Meta-Analysis Links Chocolate to Reduced Risk of Heart Disease

August 29, 2011

Chocolate intake is linked to reduced risk of heart disease and stroke in a meta-analysis of over 114,000 adults.

A meta-analysis published in the British Medical Journal suggests that chocolate consumption may significantly reduce the risk of developing heart disease.

Researchers from the University of Cambridge selected seven studies assessing chocolate intake and heart health conditions in over 114,000 subjects. While type of chocolate, scientific method, and measured outcome varied among the studies, five of the seven studies produced a beneficial association between chocolate intake and heart health.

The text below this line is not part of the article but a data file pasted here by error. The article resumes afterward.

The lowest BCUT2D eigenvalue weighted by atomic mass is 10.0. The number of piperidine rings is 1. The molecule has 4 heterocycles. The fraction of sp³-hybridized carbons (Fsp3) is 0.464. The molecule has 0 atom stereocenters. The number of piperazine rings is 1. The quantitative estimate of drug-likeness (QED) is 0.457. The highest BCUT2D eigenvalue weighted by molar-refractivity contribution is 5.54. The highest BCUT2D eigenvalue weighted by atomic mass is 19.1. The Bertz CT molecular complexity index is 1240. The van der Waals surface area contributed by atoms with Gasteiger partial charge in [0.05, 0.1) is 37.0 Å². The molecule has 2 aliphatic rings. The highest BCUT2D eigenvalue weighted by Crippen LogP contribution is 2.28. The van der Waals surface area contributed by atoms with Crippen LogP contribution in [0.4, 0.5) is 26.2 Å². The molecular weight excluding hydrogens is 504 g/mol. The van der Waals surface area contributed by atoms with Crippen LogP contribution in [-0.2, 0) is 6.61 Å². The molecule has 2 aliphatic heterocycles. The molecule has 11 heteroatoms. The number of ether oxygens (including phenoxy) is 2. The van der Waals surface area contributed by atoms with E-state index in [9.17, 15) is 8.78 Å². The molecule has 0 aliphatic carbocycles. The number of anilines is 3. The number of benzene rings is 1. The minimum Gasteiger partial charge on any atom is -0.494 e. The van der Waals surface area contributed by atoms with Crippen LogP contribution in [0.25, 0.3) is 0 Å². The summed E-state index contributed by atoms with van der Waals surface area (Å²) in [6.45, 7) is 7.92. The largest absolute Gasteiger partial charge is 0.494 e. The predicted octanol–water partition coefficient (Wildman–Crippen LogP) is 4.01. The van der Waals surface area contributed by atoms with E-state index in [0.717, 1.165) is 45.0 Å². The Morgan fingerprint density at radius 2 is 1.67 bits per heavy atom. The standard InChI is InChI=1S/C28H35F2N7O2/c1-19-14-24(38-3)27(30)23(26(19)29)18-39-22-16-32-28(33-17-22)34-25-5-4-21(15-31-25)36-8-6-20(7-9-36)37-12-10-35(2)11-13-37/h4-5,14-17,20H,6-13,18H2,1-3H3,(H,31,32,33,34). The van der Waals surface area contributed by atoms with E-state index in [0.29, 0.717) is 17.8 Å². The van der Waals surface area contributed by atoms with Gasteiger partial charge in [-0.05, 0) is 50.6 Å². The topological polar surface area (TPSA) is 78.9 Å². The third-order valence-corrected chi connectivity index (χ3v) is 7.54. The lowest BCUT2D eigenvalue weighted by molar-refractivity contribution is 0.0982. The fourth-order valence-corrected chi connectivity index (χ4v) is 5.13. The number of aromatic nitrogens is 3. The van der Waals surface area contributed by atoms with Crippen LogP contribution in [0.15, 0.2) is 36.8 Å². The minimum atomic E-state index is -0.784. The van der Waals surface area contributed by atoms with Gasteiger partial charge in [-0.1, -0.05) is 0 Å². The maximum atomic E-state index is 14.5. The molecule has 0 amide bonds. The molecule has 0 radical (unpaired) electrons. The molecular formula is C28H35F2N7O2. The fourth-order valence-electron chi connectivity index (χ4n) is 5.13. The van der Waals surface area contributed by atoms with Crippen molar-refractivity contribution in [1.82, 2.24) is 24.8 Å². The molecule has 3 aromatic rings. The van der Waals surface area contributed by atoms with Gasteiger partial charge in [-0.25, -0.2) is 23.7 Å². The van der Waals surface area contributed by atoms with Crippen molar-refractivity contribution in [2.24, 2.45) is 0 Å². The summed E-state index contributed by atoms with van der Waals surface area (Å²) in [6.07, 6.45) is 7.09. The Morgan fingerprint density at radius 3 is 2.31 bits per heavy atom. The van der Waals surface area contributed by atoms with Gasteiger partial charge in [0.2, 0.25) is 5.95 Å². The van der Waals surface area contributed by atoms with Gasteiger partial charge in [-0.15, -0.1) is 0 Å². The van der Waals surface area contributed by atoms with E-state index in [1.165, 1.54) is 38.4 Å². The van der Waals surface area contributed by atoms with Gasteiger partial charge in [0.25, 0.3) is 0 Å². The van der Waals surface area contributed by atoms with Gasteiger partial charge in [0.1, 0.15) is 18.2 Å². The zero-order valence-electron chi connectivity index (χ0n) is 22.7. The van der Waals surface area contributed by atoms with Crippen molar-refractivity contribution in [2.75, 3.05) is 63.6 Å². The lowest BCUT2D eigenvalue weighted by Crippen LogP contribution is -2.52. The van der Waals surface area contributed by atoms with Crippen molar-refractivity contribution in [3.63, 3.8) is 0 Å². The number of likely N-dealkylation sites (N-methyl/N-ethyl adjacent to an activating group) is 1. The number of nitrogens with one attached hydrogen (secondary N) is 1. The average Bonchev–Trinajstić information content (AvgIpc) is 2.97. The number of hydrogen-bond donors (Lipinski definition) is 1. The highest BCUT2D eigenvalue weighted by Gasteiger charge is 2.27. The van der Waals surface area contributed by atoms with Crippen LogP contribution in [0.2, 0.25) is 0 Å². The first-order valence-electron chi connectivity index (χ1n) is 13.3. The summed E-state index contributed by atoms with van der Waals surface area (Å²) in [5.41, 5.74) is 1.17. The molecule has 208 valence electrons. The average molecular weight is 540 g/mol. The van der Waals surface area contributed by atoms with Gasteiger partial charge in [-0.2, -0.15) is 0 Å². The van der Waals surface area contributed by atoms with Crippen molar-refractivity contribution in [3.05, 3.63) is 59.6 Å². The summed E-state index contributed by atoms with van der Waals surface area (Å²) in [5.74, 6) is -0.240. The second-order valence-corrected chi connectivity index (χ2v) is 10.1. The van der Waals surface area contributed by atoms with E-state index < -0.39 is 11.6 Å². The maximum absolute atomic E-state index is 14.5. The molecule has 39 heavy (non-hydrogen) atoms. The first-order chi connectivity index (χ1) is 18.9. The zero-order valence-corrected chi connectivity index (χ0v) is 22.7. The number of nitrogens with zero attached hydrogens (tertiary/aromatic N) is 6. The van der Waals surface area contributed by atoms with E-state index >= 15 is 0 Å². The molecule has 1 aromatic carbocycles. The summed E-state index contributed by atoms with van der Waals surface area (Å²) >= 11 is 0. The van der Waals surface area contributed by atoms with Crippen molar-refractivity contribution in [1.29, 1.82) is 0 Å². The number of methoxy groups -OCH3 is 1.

Compared to those who consumed the lowest level of chocolate products, subjects who consumed the highest level of chocolate products demonstrated a 37% reduction in heart diseaseand a 29% reduction in stroke.

Chocolate’s benefit on heart health is likely attributed to cocoa flavanols, antioxidant-like compounds which have been linked to blood pressure, endothelial function, and even cholesterol maintenance in numerous studies. Still, the presence of fats and sugars in processed chocolate products gives reason for nutritional concern.

Studies included in this recent meta-analysis documented chocolate consumption relating to foods (bars, desserts, etc.), beverages, and nutritional supplements.

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